Can CMI refute … ?
Published: 1 June 2014 (GMT+10)
CMI often receives questions about refuting specific TV shows. For instance, P. L., USA, writes:
Archaeoastronomy purports to date ancient pagan sites by figuring out how long ago the site lined up with the summer solstice. On the TV show, America Unearthed, Scott Wolter claimed an age of 3,000 BC for a small stone temple in Pennsylvania. This is a reasonable argument if the temple once lined up with the summer solstice. What other explanation might be offered? Naturally, anything that old should have been destroyed in the Flood.
Thanks and blessings!
And M.S., Canada, writes:
I was wondering if you have taken upon yourselves or are aware of another publication that is attempting the rebut the claims made on Bible Secrets Revealed, a show on History television presented by Dr. Robert Cargill. I’m aware that you have already taken note of some of the claims, such as contradictions and Gilgamesh vs. the flood, but I was hoping to see a point by point rebuttal, if possible.
CMI does sometimes review TV series; for instance, see our reviews of Testing God: Killing the Creator, Did Darwin Kill God, and The Bible miniseries. But reviewing a series involves a lot of work for our staff. A member of our staff, or sometimes several staff, must watch the series and write down notes, and then we have to put that in a form that is easily understandable for our audience. If we were to do this very often, it would cut into our time to do other things that are critical for our ministry.
More importantly, the answers to the arguments brought up on the TV series are usually addressed in our archive of over 9,000 articles (at the time of writing—and growing every day!). It may be a little more work to search our site (search button on top right of all pages) or Q&A pages to find the answers, but it can be a rewarding process for people who make the effort.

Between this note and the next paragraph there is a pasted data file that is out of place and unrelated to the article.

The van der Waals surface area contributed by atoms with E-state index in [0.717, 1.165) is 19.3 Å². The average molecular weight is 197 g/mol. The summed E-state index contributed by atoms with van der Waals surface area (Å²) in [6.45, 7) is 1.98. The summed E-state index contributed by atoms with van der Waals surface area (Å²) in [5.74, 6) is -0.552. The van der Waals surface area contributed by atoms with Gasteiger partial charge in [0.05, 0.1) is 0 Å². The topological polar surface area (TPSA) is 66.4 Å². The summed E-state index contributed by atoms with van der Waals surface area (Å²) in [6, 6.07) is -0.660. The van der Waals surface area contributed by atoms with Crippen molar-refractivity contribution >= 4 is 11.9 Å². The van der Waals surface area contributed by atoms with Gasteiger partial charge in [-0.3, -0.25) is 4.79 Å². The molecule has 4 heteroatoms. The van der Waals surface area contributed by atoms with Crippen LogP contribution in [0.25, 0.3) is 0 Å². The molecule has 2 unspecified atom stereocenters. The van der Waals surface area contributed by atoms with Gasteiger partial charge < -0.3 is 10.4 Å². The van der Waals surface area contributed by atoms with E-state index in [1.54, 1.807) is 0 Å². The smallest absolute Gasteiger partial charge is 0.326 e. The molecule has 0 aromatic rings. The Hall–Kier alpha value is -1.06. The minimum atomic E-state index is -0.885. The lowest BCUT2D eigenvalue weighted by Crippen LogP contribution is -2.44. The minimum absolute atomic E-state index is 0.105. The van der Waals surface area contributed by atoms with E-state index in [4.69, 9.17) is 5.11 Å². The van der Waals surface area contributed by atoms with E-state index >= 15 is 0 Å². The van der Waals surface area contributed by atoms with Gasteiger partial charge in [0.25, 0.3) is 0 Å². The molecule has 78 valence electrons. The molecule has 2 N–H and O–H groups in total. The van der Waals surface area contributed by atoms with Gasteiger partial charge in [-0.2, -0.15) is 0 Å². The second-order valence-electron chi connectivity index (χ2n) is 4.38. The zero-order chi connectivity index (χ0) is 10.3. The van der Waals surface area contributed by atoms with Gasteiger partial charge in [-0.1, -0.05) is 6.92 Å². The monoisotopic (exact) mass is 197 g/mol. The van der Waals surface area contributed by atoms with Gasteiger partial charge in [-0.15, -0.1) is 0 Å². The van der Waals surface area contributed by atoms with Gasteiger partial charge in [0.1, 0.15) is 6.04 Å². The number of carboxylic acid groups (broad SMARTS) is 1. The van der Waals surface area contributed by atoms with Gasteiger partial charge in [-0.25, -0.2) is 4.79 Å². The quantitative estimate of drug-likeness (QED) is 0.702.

Also, overly emphasizing refuting specific TV shows would make it seem like it’s about arguments, and who has the best evidence. When really, it’s about worldview and how we interpret that evidence. A lot of what our ministry does is help people to have the foundation to be able to interpret evidence in the media and unravel the assumptions involved in the unbiblical conclusions.
For instance, in the first question, we could say that all historical science involves many assumptions, and those assumptions may or may not be true. Conversely, the Bible is a trustworthy historical record, so if historical science claims something that contradicts the record of Scripture, we should not hesitate to reject it on those grounds. Also, what were the measurement uncertainties? This applies to proper archaeological research papers. And serious archaeologists would disagree with a TV host like Wolters that ancient Irishmen built the Pennsylvania stone bath chambers in question.
The same idea applies to books, blogs, and all sorts of other media. We appreciate when our readers bring our attention to materials, and sometimes we decide that the teaching value to our readers is worth reviewing a specific series.
Last of all, if a reader believes that it is important for there to be a specific rebuttal of a TV show, perhaps consider whether you may be able to refute the show yourself! It is easy to start a blog or a website, and we encourage people to link to and use the wealth of information accumulated on creation.com.